But back to that point: Dissecting society with nukes or zombies or whatever is not only fun in a kicking down sandcastles way, but it also shows us things about ourselves. Mad Max 2 (clearly the best of that trilogy) shows us how reliant we are on the power we wield over each other and how we all abuse that power; the villagers with their monopoly of the only available oil and the raiders with their more direct physical violence. Dawn of the Dead (both remake and original) messes with all sorts of quirks of individual psychology, which under normal circumstances probably wouldn't be more than annoyances, but which are thrown into vivid clarity in a major crisis. Battlestar Galactica takes a different approach in each incarnation: The original was fun in several ways, but was rubbish as a post-apocalypse story as hardly anyone seems to care that all 12 of their homeworlds have been wiped out (possibly because they're in a galaxy crawling with lovely human colonies around every other star, making the quest for Earth seem a bit pointless), while the new series hits it really well, exploring several angles (including the idea of the shitty compromise colony that all the Mad Max clones always assume survivors would be perfectly content to occupy indefinitely). Even light-hearted post-apoc stories can act as interesting dissection mirrors (weird mixed metaphor there). Shaun of the Dead twists the Dawn of the Dead amplification of individual quirks even further, showing us how even incredibly mundane behaviour, taken out of its normal context, is far more odd than we tend to treat it. Zombieland also does a surprisingly good job of picking apart our entertainment norms.

I'm not suggesting that all post-apoc fiction should be written by PhDs in psychology and sociology; this is still art, not science. But good art, I'm told, should make you think, even if (or especially if) it can't provide the answer itself. And too much of the time I'm finding I'm not even being asked to think anymore. The post-nuclear sub-genre is now full of Mad Max clones which all assume that anyone left alive has to be either be a harmless, helpless peasant in need of Our Hero™, or a vile, evil raider who can't possibly be reasoned with and who only deserves to be killed by Our Hero™. The Book of Eli is perhaps the worst offender of that sort, blatantly copying the look of Fallout 3 almost exactly, but with even more 2-dimensional characters (even the personality-free blank slate who is the player-protagonist gets more depth in the opening 15 minutes of the game than Eli gets in the whole movie) and a pretty lame conclusion. And zombies... well, they're just a blurry cultural thing now, not even a genre or sub-genre, just some brain-eatin' self-referential joke.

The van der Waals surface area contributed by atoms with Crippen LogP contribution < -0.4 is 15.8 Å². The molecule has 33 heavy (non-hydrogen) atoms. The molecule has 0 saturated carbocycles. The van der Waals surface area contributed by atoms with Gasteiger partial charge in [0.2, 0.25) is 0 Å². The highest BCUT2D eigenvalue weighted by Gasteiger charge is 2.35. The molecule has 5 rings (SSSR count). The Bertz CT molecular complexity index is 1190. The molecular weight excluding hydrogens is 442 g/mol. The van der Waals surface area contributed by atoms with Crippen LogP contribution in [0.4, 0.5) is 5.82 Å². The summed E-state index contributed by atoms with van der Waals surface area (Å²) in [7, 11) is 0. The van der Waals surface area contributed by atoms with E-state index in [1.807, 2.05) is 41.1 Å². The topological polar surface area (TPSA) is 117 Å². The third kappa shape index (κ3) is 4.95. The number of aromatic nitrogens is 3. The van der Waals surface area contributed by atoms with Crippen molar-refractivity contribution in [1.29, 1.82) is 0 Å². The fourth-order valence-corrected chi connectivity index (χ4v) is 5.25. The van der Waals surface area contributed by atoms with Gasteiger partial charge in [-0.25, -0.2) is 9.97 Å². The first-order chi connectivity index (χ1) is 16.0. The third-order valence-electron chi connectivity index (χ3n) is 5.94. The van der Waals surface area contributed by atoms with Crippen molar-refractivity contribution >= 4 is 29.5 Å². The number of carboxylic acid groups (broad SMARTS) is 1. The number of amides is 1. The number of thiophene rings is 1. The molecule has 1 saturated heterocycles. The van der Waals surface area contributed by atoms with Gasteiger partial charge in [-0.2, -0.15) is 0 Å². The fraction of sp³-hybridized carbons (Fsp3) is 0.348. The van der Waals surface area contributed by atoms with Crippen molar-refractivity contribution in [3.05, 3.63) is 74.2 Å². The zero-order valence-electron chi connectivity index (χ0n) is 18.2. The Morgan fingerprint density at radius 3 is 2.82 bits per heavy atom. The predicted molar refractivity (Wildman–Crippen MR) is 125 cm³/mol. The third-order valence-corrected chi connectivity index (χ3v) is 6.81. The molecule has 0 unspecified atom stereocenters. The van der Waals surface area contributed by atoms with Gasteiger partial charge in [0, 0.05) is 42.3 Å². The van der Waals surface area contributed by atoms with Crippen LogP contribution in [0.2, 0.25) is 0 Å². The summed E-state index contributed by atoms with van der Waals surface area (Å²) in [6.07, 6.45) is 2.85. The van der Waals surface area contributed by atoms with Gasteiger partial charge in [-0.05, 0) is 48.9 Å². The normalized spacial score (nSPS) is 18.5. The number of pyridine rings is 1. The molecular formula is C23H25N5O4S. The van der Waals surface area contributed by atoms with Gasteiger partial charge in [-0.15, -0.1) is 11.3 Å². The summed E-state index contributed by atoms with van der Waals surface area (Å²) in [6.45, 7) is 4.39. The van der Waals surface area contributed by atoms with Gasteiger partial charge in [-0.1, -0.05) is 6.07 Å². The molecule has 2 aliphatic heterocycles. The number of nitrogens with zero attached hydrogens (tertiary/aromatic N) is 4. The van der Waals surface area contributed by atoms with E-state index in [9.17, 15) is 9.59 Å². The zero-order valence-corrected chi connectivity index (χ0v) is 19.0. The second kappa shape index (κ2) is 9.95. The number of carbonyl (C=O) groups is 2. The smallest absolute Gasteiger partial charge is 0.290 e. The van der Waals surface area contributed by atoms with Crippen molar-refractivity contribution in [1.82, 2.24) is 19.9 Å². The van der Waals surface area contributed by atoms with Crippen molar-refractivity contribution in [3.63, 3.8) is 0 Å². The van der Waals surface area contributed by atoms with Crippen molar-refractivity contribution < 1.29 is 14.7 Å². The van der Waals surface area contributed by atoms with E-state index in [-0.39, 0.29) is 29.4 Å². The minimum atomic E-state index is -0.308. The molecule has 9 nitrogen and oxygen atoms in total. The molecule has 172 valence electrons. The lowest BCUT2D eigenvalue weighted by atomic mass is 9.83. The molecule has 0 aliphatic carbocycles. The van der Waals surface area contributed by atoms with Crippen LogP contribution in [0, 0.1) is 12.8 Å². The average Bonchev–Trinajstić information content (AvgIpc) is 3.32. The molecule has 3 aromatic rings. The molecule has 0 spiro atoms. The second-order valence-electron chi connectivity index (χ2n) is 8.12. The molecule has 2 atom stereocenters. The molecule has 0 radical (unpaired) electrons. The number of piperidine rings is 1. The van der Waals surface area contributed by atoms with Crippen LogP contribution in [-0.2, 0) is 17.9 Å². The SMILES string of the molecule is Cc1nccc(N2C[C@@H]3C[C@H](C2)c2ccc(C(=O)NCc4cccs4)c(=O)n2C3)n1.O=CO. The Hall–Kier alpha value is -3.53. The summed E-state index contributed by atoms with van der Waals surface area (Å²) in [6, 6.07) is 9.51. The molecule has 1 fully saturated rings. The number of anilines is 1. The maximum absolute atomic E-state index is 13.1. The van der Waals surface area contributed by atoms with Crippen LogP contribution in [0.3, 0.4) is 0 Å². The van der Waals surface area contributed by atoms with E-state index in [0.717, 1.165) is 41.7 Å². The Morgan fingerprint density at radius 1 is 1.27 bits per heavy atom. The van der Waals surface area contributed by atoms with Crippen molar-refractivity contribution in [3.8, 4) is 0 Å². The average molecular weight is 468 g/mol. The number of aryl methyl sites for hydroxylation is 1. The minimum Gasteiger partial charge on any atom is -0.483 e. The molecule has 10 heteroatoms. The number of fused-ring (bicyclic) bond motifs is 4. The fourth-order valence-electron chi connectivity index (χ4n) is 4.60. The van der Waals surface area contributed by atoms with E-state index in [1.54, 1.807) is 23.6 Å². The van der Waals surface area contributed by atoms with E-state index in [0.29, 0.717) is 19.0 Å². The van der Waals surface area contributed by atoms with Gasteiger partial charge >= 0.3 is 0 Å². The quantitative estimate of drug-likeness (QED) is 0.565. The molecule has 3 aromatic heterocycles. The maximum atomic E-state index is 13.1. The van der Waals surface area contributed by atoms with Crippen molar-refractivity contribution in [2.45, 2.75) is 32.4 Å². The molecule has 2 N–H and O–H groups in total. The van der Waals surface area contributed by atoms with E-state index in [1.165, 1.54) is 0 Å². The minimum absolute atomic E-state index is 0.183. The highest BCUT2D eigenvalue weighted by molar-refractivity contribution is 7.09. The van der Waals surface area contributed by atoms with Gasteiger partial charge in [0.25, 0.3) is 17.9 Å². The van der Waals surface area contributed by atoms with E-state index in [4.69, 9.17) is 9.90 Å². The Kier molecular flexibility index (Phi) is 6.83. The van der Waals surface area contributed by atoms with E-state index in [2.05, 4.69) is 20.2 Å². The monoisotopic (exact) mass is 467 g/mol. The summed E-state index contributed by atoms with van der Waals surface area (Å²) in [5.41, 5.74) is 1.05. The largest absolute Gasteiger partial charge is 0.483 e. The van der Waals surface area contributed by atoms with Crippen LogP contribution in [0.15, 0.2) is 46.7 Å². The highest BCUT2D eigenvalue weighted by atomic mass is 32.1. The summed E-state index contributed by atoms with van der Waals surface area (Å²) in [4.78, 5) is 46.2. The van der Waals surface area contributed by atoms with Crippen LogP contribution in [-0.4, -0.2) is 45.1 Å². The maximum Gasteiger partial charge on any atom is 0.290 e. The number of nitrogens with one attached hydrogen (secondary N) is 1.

Now, it could be that there have always been bad examples of post-apoc fiction, and I simply only know of the newer ones because nobody kept the old ones in circulation (a completely valid argument in the case of good vs. bad music back in the old days), but I think there has definitely been an increase in production of this stuff over the last decade or so, and the percentage quality yield has declined as a direct result. 

I fell into the same trap myself, trying to run a game of Fallout P'n'P roleplaying set here in Joburg (and I went in with a great technical understanding of the subject, having published academic work on weapons of mass destruction), so I know how hard it is to really think deeply about these things and produce something either original or clever, let alone both. But if you are writing something post-apocalyptic, I encourage you to push yourself and consider what you want your audience to see in the mirror you're creating for them. What you do from there is your own business (that's how creativity works, right?), but please at least try to be aware of it.

[My friend Jamie, budding novelist and great 3D animator/graphic designer (available for hire, very reasonable rates), has pointed out a major, major point that I knew but completely left out: This post-apocalyptic mirror doesn't only show us the bad, but also quite clearly the good. The heroes' actions remind us of the good things we're capable of, and the different visions the survivors have for their rebuilt worlds reflect what they (i.e. we) find important and worthwhile in life. Of course, that doesn't have to be purely positive; the conflicts between individuals or factions in these stories reflect our similar real world inability to have all of our contradictory hopes and dreams fulfilled simultaneously. This may be partly why I disliked the conclusion of Book of Eli so much: Even if we accept Eli's vision of what'll make the world better as legitimate and not a cheap cop-out of a "twist" ending, then it's still one that I find personally very disagreeable.]